Angel of the Citadel

by Gary Lehmann

IN 1949, when Peggy Guggenheim took over the unfinished
Palace of the Venier de Leoni on the Grand Canal in Venice,
she resolved to make her garden into public sculpture space,
a place of joy and beauty for the entire community.
Amongst her Arps, Brancusis and Calders, she mounted a piece
by Marino Marini of Milan which featured a horse and rider.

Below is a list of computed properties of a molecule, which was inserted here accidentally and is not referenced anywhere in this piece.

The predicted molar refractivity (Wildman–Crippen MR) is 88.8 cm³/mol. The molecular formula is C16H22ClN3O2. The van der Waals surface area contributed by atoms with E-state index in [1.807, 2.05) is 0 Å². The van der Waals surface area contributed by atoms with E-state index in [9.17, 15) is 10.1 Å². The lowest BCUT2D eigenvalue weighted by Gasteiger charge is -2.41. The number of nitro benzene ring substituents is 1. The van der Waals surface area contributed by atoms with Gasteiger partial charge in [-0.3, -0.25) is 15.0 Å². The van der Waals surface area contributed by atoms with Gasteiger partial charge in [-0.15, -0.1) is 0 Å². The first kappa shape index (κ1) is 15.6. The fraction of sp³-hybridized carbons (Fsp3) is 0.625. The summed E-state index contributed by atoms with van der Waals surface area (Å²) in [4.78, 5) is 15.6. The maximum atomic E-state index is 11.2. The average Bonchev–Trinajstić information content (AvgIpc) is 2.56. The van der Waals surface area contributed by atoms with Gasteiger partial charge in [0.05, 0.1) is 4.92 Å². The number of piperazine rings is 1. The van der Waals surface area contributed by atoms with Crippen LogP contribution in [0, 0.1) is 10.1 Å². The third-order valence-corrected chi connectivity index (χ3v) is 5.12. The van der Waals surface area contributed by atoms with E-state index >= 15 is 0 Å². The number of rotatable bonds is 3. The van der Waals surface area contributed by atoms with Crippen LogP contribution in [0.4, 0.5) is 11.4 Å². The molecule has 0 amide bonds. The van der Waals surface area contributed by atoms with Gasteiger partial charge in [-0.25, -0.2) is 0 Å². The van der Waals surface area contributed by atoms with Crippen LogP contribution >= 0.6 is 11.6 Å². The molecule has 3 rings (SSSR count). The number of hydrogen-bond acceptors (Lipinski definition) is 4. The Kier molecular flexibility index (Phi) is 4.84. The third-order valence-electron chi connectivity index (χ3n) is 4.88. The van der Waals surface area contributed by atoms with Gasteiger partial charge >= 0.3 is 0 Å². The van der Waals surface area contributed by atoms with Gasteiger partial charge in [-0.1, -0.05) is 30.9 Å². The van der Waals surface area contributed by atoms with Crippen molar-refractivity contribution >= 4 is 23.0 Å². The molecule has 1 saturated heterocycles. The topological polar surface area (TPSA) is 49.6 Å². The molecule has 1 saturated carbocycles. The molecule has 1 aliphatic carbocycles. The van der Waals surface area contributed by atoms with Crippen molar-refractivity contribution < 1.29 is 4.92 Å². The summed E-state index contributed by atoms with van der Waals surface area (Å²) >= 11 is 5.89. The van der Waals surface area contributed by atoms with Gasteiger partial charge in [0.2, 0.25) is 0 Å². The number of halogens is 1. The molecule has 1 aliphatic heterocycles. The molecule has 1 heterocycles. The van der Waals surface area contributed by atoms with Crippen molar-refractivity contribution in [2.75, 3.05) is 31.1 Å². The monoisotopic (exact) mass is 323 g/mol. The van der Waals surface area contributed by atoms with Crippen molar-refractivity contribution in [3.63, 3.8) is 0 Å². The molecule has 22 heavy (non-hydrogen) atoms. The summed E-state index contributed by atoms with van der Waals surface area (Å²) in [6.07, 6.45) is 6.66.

The rider sat holding his arms aloft as a signal of victory
and to add to his ascendancy, he sported a large erect penis.
The sculptor struggled to include this appendage in
the original casting, so he made it unscrewable.
Peggy regularly unscrewed the appurtenance out of deference
to the nuns who passed her house on a scheduled basis.
This habit lent the bronze penis a well-worn look
which gave rise to quite unfounded rumors.

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